Jerboas have 33 species of long-tailed jumping rodents. Their body measures 2 to 4 7/10 inch, and an additional 4/5 inch for their tails. They look like a mouse, but is far different from them. Some jerboas have long, big ears like rabbits, some have normal small ones similar to a mouse. Some are big, while others are small. However, all species have long hind legs, short forelegs similar to a kangaroo. They also have a very long tail, and their fur is silky or velvet, and has light color that matches the ground.
These animals are commonly found in Eastern Europe, North Africa and parts of Asia on deserts and steppes. Jerboas create burrows near their food since they can create burrows near plants. During the rainy season, they will create tunnels in mounds so that they will avoid getting flooded by the rain.
During the day, these rodents stay in their burrows. They will come out at night because of the cool temperature outside. Jerboas prefer to stay in their permanent burrow during the winter season and they will hibernate to survive the cold temperature. They are also known to be solitary creatures, but can still create “loose colonies” during the winter so that they can stay warm from the weather outside.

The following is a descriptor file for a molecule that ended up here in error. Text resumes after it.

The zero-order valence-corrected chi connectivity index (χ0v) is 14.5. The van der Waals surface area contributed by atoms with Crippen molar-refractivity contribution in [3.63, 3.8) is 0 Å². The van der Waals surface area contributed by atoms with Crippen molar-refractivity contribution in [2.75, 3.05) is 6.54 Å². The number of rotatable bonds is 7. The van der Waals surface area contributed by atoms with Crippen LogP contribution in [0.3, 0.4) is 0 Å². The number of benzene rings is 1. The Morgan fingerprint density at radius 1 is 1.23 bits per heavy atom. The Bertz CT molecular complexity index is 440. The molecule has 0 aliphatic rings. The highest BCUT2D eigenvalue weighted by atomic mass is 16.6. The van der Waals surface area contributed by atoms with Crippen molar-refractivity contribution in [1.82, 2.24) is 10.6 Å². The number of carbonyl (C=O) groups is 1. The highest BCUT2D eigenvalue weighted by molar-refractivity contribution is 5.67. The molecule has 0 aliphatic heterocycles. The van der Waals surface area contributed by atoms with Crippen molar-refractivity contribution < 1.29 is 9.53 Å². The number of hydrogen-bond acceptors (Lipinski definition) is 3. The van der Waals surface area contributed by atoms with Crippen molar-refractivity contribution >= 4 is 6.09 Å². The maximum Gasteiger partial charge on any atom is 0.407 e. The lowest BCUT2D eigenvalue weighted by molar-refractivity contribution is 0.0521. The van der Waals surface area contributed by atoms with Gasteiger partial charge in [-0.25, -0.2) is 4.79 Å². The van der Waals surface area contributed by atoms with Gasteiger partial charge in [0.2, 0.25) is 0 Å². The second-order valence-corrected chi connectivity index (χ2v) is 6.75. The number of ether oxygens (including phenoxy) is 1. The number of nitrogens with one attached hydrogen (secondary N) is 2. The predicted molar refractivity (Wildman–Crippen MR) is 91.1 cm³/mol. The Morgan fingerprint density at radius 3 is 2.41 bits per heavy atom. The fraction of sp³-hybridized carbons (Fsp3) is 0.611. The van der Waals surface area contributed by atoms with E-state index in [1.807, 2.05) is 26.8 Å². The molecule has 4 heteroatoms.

To communicate with other jerboas, these creatures will use dust bathing for chemical communication. They may also hear sounds and vibrations to communicate, which they can easily hear, especially for the long-eared jerboa.
These animals are omnivorous, and will eat plants, seeds, sprouts, and at times they will eat insects.
Jerboas mate after waking up from hibernation. The female jerboa may have two to six youngs after giving birth to them. Once her youngs are able to take care of themselves, they will leave their mother and live a solitary life.
Other Information and Tips
Jerboas are wild animals that should stay outdoors. However, some jerboas are being sold as exotic animals that are treated as pets. Taking care of a jerboa may provide difficulties since little is known about their behavior. When they are enclosed and placed in one group, those that were introduced later in the group may be killed or bullied because most of the pack will not accept the new one. Problems may arise in raising jerboas since they are not like hamsters or gerbils that can be made as pets.
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